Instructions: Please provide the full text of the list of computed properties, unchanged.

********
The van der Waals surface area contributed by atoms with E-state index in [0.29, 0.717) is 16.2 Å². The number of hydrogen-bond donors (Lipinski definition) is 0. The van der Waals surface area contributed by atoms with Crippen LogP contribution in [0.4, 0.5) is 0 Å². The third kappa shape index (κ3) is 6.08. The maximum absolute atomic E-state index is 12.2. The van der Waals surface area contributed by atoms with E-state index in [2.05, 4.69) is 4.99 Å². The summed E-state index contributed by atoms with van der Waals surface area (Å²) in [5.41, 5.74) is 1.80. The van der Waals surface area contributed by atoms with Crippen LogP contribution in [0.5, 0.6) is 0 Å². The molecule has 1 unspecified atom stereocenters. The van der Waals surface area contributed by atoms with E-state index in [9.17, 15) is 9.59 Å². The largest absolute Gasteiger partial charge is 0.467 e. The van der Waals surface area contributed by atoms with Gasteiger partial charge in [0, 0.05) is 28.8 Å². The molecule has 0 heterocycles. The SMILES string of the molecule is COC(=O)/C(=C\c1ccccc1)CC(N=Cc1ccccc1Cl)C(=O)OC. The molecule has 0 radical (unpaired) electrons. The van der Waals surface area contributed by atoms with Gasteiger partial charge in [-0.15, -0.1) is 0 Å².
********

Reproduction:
The van der Waals surface area contributed by atoms with E-state index in [0.29, 0.717) is 16.2 Å². The number of hydrogen-bond donors (Lipinski definition) is 0. The van der Waals surface area contributed by atoms with Crippen LogP contribution in [0.4, 0.5) is 0 Å². The third kappa shape index (κ3) is 6.08. The maximum absolute atomic E-state index is 12.2. The van der Waals surface area contributed by atoms with E-state index in [2.05, 4.69) is 4.99 Å². The summed E-state index contributed by atoms with van der Waals surface area (Å²) in [5.41, 5.74) is 1.80. The van der Waals surface area contributed by atoms with Crippen LogP contribution in [0.5, 0.6) is 0 Å². The molecule has 1 unspecified atom stereocenters. The van der Waals surface area contributed by atoms with E-state index in [9.17, 15) is 9.59 Å². The largest absolute Gasteiger partial charge is 0.467 e. The van der Waals surface area contributed by atoms with Gasteiger partial charge in [0, 0.05) is 28.8 Å². The molecule has 0 heterocycles. The SMILES string of the molecule is COC(=O)/C(=C\c1ccccc1)CC(N=Cc1ccccc1Cl)C(=O)OC. The molecule has 0 radical (unpaired) electrons. The van der Waals surface area contributed by atoms with Gasteiger partial charge in [-0.15, -0.1) is 0 Å².